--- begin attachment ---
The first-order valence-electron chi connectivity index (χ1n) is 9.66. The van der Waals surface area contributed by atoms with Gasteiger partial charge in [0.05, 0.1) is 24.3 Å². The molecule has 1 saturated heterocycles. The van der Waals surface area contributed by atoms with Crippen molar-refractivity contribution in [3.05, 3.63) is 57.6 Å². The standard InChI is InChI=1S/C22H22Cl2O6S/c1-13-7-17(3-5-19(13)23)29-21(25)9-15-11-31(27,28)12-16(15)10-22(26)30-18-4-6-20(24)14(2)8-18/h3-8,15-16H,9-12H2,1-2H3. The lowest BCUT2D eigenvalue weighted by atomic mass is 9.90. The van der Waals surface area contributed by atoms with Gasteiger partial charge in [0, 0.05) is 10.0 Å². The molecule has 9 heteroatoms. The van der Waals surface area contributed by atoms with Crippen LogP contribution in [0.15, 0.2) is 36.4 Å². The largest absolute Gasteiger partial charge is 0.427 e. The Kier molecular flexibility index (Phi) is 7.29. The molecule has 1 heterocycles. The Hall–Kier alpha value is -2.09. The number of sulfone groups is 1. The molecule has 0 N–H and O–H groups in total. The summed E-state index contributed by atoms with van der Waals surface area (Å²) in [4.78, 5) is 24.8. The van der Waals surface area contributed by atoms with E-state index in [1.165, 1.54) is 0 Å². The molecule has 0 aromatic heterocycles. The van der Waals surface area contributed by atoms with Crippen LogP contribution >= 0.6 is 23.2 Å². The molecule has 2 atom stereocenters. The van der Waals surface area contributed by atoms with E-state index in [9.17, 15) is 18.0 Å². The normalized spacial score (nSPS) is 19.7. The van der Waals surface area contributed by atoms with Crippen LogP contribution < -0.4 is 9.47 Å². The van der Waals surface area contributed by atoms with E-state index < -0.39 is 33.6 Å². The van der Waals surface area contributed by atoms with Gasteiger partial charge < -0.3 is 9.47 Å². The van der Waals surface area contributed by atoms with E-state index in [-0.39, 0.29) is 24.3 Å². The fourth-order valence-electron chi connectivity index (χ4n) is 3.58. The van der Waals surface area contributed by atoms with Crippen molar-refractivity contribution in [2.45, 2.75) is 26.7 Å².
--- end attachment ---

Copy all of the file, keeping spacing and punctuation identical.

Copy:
The first-order valence-electron chi connectivity index (χ1n) is 9.66. The van der Waals surface area contributed by atoms with Gasteiger partial charge in [0.05, 0.1) is 24.3 Å². The molecule has 1 saturated heterocycles. The van der Waals surface area contributed by atoms with Crippen molar-refractivity contribution in [3.05, 3.63) is 57.6 Å². The standard InChI is InChI=1S/C22H22Cl2O6S/c1-13-7-17(3-5-19(13)23)29-21(25)9-15-11-31(27,28)12-16(15)10-22(26)30-18-4-6-20(24)14(2)8-18/h3-8,15-16H,9-12H2,1-2H3. The lowest BCUT2D eigenvalue weighted by atomic mass is 9.90. The van der Waals surface area contributed by atoms with Gasteiger partial charge in [0, 0.05) is 10.0 Å². The molecule has 9 heteroatoms. The van der Waals surface area contributed by atoms with Crippen LogP contribution in [0.15, 0.2) is 36.4 Å². The largest absolute Gasteiger partial charge is 0.427 e. The Kier molecular flexibility index (Phi) is 7.29. The molecule has 1 heterocycles. The Hall–Kier alpha value is -2.09. The number of sulfone groups is 1. The molecule has 0 N–H and O–H groups in total. The summed E-state index contributed by atoms with van der Waals surface area (Å²) in [4.78, 5) is 24.8. The van der Waals surface area contributed by atoms with E-state index in [1.165, 1.54) is 0 Å². The molecule has 0 aromatic heterocycles. The van der Waals surface area contributed by atoms with Crippen LogP contribution >= 0.6 is 23.2 Å². The molecule has 2 atom stereocenters. The van der Waals surface area contributed by atoms with E-state index in [9.17, 15) is 18.0 Å². The normalized spacial score (nSPS) is 19.7. The van der Waals surface area contributed by atoms with Crippen LogP contribution < -0.4 is 9.47 Å². The van der Waals surface area contributed by atoms with E-state index < -0.39 is 33.6 Å². The van der Waals surface area contributed by atoms with Gasteiger partial charge < -0.3 is 9.47 Å². The van der Waals surface area contributed by atoms with E-state index in [-0.39, 0.29) is 24.3 Å². The fourth-order valence-electron chi connectivity index (χ4n) is 3.58. The van der Waals surface area contributed by atoms with Crippen molar-refractivity contribution in [2.45, 2.75) is 26.7 Å².